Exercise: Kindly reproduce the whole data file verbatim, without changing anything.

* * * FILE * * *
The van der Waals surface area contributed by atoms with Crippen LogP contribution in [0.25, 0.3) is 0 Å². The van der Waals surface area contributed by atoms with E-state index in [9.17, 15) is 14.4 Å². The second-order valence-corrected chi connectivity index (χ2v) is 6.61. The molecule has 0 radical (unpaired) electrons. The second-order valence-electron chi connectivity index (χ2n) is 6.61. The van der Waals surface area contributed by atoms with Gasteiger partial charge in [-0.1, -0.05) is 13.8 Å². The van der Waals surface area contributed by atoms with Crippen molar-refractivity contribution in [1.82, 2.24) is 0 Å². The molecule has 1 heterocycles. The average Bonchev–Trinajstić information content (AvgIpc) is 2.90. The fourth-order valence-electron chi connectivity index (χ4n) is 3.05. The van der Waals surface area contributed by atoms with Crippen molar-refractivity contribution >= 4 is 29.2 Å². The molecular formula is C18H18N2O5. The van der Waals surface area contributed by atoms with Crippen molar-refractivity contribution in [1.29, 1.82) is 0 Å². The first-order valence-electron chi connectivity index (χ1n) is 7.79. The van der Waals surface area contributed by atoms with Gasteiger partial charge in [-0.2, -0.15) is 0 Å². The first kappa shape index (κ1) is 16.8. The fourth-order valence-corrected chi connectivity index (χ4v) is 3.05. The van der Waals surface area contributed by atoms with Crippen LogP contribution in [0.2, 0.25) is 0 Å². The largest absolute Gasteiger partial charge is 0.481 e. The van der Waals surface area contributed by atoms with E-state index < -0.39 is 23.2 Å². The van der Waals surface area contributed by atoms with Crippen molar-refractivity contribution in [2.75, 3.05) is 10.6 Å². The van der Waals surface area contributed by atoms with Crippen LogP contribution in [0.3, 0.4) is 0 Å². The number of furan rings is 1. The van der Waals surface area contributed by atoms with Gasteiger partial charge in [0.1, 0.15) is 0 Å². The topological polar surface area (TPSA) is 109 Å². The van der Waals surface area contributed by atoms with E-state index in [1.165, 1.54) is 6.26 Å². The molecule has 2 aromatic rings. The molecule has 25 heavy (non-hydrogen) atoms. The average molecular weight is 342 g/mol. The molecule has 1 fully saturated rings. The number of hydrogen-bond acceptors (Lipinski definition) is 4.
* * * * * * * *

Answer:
The van der Waals surface area contributed by atoms with Crippen LogP contribution in [0.25, 0.3) is 0 Å². The van der Waals surface area contributed by atoms with E-state index in [9.17, 15) is 14.4 Å². The second-order valence-corrected chi connectivity index (χ2v) is 6.61. The molecule has 0 radical (unpaired) electrons. The second-order valence-electron chi connectivity index (χ2n) is 6.61. The van der Waals surface area contributed by atoms with Gasteiger partial charge in [-0.1, -0.05) is 13.8 Å². The van der Waals surface area contributed by atoms with Crippen molar-refractivity contribution in [1.82, 2.24) is 0 Å². The molecule has 1 heterocycles. The average Bonchev–Trinajstić information content (AvgIpc) is 2.90. The fourth-order valence-electron chi connectivity index (χ4n) is 3.05. The van der Waals surface area contributed by atoms with Crippen molar-refractivity contribution >= 4 is 29.2 Å². The molecular formula is C18H18N2O5. The van der Waals surface area contributed by atoms with Crippen molar-refractivity contribution in [1.29, 1.82) is 0 Å². The first-order valence-electron chi connectivity index (χ1n) is 7.79. The van der Waals surface area contributed by atoms with Gasteiger partial charge in [-0.2, -0.15) is 0 Å². The first kappa shape index (κ1) is 16.8. The fourth-order valence-corrected chi connectivity index (χ4v) is 3.05. The van der Waals surface area contributed by atoms with Crippen LogP contribution in [0.2, 0.25) is 0 Å². The largest absolute Gasteiger partial charge is 0.481 e. The van der Waals surface area contributed by atoms with E-state index < -0.39 is 23.2 Å². The van der Waals surface area contributed by atoms with Crippen molar-refractivity contribution in [2.75, 3.05) is 10.6 Å². The van der Waals surface area contributed by atoms with Crippen LogP contribution in [0.3, 0.4) is 0 Å². The number of furan rings is 1. The van der Waals surface area contributed by atoms with Gasteiger partial charge in [0.1, 0.15) is 0 Å². The topological polar surface area (TPSA) is 109 Å². The van der Waals surface area contributed by atoms with E-state index in [1.165, 1.54) is 6.26 Å². The molecule has 2 aromatic rings. The molecule has 25 heavy (non-hydrogen) atoms. The average molecular weight is 342 g/mol. The molecule has 1 fully saturated rings. The number of hydrogen-bond acceptors (Lipinski definition) is 4.